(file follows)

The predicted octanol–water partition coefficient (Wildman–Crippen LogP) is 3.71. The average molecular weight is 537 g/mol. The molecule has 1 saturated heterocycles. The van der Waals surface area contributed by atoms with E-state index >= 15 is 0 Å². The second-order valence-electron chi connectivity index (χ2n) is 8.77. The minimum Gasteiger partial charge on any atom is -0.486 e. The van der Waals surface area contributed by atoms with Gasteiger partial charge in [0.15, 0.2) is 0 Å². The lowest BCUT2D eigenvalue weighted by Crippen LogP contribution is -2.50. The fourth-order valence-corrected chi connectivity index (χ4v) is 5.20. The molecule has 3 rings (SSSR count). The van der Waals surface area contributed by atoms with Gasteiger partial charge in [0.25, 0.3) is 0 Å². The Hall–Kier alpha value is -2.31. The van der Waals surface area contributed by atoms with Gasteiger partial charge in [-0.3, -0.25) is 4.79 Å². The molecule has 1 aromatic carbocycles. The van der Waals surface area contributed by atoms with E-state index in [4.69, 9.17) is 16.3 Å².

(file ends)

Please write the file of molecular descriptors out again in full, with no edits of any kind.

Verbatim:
The predicted octanol–water partition coefficient (Wildman–Crippen LogP) is 3.71. The average molecular weight is 537 g/mol. The molecule has 1 saturated heterocycles. The van der Waals surface area contributed by atoms with E-state index >= 15 is 0 Å². The second-order valence-electron chi connectivity index (χ2n) is 8.77. The minimum Gasteiger partial charge on any atom is -0.486 e. The van der Waals surface area contributed by atoms with Gasteiger partial charge in [0.15, 0.2) is 0 Å². The lowest BCUT2D eigenvalue weighted by Crippen LogP contribution is -2.50. The fourth-order valence-corrected chi connectivity index (χ4v) is 5.20. The molecule has 3 rings (SSSR count). The van der Waals surface area contributed by atoms with Gasteiger partial charge in [0.25, 0.3) is 0 Å². The Hall–Kier alpha value is -2.31. The van der Waals surface area contributed by atoms with Gasteiger partial charge in [-0.3, -0.25) is 4.79 Å². The molecule has 1 aromatic carbocycles. The van der Waals surface area contributed by atoms with E-state index in [4.69, 9.17) is 16.3 Å².